Knowledge sharing with and capacity building in developing countries is among the main objectives of the new Sustainable Development Goals. The NOPOOR project brings together researchers from four continents and many developing or developed countries. Based on your experience, how successful are the EU research framework programmes in contributing to these objectives? Could you give examples concerning the impact of NOPOOR in creating or strengthening local research capacities that could underpin better informed and evidence based development policies in developing countries?

The EU research framework programmes are indeed successful in contributing to the SDG objectives. First, they offer opportunity to produce evidences on development issues that are part of the SDGs as trade agreements, social protection, poverty and inequality reduction. Second, through a rich mentoring and training component, the programme is a unique framework to prepare a new generation of researchers. Concretely, the NOPOOR project has brought together under the EU Research Programme Framework 12 institutions, which will cooperate, also in the long term, and aggregate knowledge that is often hard to reach. We constitute a network of researchers and academia working in social sciences for development. Some of the partners are already involved together in other EU funded projects.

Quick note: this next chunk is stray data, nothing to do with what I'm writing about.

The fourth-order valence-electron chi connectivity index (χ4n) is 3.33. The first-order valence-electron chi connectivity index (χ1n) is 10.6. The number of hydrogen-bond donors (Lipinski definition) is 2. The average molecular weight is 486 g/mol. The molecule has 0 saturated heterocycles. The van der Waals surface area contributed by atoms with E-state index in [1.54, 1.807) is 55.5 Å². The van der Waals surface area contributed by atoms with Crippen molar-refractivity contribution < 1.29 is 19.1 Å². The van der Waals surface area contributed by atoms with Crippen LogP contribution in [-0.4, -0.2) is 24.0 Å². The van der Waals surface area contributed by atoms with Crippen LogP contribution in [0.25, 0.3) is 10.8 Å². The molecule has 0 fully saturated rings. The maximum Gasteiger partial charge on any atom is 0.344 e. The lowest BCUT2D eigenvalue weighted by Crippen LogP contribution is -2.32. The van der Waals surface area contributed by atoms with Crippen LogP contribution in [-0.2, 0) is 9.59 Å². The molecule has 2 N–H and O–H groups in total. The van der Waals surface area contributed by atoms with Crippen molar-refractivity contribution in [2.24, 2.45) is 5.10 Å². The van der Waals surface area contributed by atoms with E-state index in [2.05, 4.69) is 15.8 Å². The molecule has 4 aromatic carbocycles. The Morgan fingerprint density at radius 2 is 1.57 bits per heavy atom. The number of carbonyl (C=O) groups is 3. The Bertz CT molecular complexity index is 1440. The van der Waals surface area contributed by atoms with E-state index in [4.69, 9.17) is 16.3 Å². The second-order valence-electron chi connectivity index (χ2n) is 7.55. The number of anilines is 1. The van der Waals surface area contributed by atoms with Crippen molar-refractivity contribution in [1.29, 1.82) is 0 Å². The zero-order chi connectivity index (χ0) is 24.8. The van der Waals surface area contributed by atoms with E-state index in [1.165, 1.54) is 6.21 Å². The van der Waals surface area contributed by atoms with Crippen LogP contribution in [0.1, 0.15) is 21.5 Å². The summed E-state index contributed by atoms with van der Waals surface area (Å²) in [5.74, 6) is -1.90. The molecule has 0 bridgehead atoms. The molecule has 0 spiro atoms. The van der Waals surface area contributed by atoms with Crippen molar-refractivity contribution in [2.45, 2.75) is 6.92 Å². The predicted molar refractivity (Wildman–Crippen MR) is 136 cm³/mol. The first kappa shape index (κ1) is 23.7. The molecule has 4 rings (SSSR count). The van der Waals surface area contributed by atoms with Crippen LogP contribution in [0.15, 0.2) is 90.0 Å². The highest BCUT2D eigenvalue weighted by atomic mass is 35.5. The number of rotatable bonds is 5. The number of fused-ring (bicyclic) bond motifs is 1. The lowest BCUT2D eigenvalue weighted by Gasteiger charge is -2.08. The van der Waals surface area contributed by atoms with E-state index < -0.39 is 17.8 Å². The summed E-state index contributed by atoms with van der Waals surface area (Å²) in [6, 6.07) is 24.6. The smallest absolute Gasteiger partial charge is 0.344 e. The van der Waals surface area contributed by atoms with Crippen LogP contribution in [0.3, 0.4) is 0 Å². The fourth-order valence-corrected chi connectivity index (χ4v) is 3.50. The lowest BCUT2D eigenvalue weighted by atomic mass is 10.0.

Besides, training sessions have already been organised for young researchers and PhD students and more are planned. Several of the researchers have incorporated NOPOOR studies in their teachings, and have brought students to conduct research on topics related to our research. Although we do not provide scholarships, many master or PhD theses are made in coordination with NOPOOR programmes. Ultimately, many young researchers and technicians (statisticians) are involved in our programmes and benefit much from this experience.